Our Childhood Makes a Comeback With Disney+

Illustration by Melody Li

Suchetha Reddy
Contributing Writer

Disney+, a newly launched streaming service, is competing with Netflix — arguably the most popular streaming service currently — to become the top dog of the industry. Owned by The Walt Disney Company, Disney+ was launched merely three weeks ago and accumulated a whopping 10 million users on its first day itself. 

What is aiding Disney+’s mass success? Interestingly enough, the service uses pathos, a technique that appeals to the audience’s emotions and brings out pre-existing feelings within them, to evoke fond childhood memories with their family-friendly films, shorts, and TV shows. 

Freshman psychology major Elizabeth Torales said, “It evokes childhood memories because seeing the shows I watch on Disney+ now reminds me of when I watched them when I was younger, when I was home from school, with my fuzzy blanket and my Gushers.”

Popular shows “Hannah Montana” and “Phineas and Ferb,” and movie-series “Star Wars” were among the most watched shows on Disney+ in its first couple of weeks. However, a new show, “The Mandalorian,” was also released and rose to popularity very quickly. Although most users associate the streaming service in its entirety with their childhoods, new Disney shows are also being received with the same nostalgic adoration. 

What does the introduction of Disney+ in addition to other online streaming services mean for movies and the film industry? In an interview with The Bottom Line, Wendy Matias, freshman film and media studies major said, “Independent filmmakers and smaller studios would find it harder to make movies because Disney is already such a heavy conglomerate in the film industry.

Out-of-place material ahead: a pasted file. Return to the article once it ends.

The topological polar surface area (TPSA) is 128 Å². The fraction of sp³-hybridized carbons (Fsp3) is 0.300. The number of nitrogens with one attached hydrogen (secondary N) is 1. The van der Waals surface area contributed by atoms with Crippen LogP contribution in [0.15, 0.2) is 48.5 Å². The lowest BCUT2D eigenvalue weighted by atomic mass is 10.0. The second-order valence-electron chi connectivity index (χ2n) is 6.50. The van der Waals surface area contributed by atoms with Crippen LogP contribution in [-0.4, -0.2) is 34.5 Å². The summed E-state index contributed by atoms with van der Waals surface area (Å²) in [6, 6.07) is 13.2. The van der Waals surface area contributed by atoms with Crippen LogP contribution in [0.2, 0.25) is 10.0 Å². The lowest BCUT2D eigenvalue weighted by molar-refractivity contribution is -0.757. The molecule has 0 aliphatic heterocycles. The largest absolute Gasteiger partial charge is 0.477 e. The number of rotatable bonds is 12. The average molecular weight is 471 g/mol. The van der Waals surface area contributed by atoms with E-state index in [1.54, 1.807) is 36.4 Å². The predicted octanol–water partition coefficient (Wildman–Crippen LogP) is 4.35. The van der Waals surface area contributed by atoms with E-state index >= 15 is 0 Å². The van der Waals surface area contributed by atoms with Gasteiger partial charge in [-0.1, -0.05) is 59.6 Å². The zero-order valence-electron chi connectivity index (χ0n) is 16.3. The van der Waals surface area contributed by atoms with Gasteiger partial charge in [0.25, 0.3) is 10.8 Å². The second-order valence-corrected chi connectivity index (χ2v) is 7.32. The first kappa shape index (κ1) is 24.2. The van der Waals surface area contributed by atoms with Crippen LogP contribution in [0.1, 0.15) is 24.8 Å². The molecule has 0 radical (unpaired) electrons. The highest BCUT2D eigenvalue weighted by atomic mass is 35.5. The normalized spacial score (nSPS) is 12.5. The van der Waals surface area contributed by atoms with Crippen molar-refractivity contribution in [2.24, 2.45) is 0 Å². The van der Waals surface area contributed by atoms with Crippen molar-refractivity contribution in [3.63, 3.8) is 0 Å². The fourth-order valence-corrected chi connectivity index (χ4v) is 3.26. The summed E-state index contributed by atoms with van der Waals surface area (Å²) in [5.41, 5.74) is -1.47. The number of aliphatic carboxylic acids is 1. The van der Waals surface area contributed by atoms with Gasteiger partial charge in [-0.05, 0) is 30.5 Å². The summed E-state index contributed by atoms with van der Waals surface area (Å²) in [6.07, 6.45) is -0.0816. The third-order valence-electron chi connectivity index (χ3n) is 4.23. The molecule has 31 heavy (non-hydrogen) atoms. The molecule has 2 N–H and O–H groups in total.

Disney+ is targeting and succeeding at pulling in the youth, specifically teenagers who were young children in the early 2000s. Their marketing strategy is quite basic, as the simple advertisement of their shows is enough to elicit a response from their target audience. Their low prices also attract their audience, which mainly constitutes of college students on low budgets. 

When The Bottom Line asked about Disney+, Sukhman Cheema, a freshman communication major, excitingly commented, “I was very excited to hear that all my favorite movies as a child are now on one platform.” He continued to say, “I ended up actually canceling the subscription because I found no use for Netflix as I’d rather pay $6.99 than $10.99 and get the same amount of entertainment, if not more.”

One may question whether a member of an older generation would feel the same connection to the shows on Disney+, seeing as that generation did not grow up watching these shows like the current youth did.

When asked if she subscribed to Disney+, Jwalitha Shankardas told The Bottom Line, “I didn’t immediately feel excited when Disney+ was announced because I personally prefer to watch older shows like ‘Law and Order’ as they were the shows that I watched in my 20s.” 

We’ll all have to wait and find out whether the buzz around Disney+ is purely initial excitement regarding something new or if its user base will continue to grow.